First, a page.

You can read that part, after the jump.
Friday, October 22, 2010
Agriculture Secretary Tom Vilsack announced Thursday a new round of payments to US farmers for growing corn and other crops destined for gas tanks. The goal is to expand domestic production of ethanol and increase consumer demand for the renewable fuel.
Vilsack said his agency would also team up with the Federal Aviation Administration to encourage development of aviation fuel from biomass and farm waste, including switchgrass.
Vilsack framed the move as a way to reduce the United States' dependence on foreign energy. "Today we still send a billion dollars a day outside our shores helping other countries' economies to grow while our economy recovers from a deep recession," he said in a speech in Washington, DC. "We can do better. We have to do better. Rural America is where we will do better," Vilsack added.
The expansion is part of a plan to boost US ethanol production from about 13 billion gallons this year to 36 billion gallons by 2022. The Environmental Protection agency recently approved a plan to increase the standard ethanol concentration in blended automobile fuel from 10% to 15% for newer cars, according to Bloomberg. Boosting ethanol production will mean the US will need more refineries. Vilsack said his agency would come up with a plan within the next two months to help fund the construction of five new refineries.
Tuesday, October 05, 2010
By Matthew Schuerman : Editor, WNYC
(New York -- Matthew Schuerman, WNYC) New Jersey never put up much of its own money towards the ARC Tunnel. And yet Governor Chris Christie seems poised to cancel the project because of money concerns.
Out of the tunnel’s $8.7 billion budget, New Jersey was contributing just $2.7 billion. Even that figure overstates the case, however. According to transportation officials, only $1.25 billion would come from New Jersey sources: the tolls collected by the NJ Turnpike Authority. Another billion and change comes from the federal government’s Congestion Mitigation and Air Quality Improvement Program (CMAQ), according to transportation officials.
If, or when, the tunnel’s canceled, New Jersey could divert the $1.25 billion in turnpike tolls easily—even to help out the state’s ailing Transportation Trust Fund. Christie will also be able to spend the CMAQ money on other road and bridge projects—although transportation sources say the money will have to be used in accordance with federal regulations, which would rule out its use for the trust fund.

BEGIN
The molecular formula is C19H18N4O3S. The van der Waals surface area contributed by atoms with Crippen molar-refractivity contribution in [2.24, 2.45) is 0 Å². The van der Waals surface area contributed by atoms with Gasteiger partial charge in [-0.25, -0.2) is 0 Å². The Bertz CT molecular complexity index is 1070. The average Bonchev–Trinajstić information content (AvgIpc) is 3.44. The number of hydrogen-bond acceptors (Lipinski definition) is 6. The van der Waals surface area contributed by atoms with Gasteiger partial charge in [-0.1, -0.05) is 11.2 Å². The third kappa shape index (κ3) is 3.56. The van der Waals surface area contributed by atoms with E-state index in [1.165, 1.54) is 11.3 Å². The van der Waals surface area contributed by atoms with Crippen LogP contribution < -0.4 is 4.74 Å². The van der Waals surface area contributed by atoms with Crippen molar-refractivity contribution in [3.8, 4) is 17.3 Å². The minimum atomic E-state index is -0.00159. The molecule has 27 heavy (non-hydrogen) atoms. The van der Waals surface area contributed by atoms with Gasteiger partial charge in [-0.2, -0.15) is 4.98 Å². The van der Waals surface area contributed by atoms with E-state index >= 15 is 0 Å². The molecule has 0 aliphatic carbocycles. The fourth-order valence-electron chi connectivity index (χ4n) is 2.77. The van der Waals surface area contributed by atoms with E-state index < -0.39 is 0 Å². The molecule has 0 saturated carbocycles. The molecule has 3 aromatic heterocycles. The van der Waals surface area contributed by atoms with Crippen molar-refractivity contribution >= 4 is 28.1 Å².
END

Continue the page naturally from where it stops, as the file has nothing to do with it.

The other $6 billion, contributed equally by the Port Authority and the Federal Transit Administration, is money slated specifically for the ARC Tunnel. Transportation sources say that Christie will have to sacrifice all of that money should he cancel the tunnel. However, presumably some Port Authority projects would take place in New Jersey.
Christie’s stated concern all along, however, was what New Jersey would do if the tunnel ended up costing more than $8.7 billion. According to one legislative source, the current agreement with the Federal Transit Administration calls for the Port Authority and the state of New Jersey to be jointly responsible.
The bottom line: Christie gets loses $6 billion in free money. But he gets to spend a different $2.25 billion on roads and bridges, all the while limiting his liability for cost overruns.
He also wouldn’t need to increase the gas tax to bail out the Transportation Trust Fund,thereby protecting his reputation as a fiscal conservative.
Tuesday, October 05, 2010
(Andrea Bernstein, Transportation Nation) -- Supporters of the federal government's largest transit new start are steeling themselves for an announcement that could come this week that NJ Governor Chris Christie will not fund a transit tunnel under the Hudson River, the nation's largest transit new start project in the works.
Christie has said he's worried the $8.7 billion project could run over by as much as $5 billion, and that if that's the case, he says NJ doesn't have the funds to back it. And he's said, with the NJ highway trust fund broke, the roads need the money.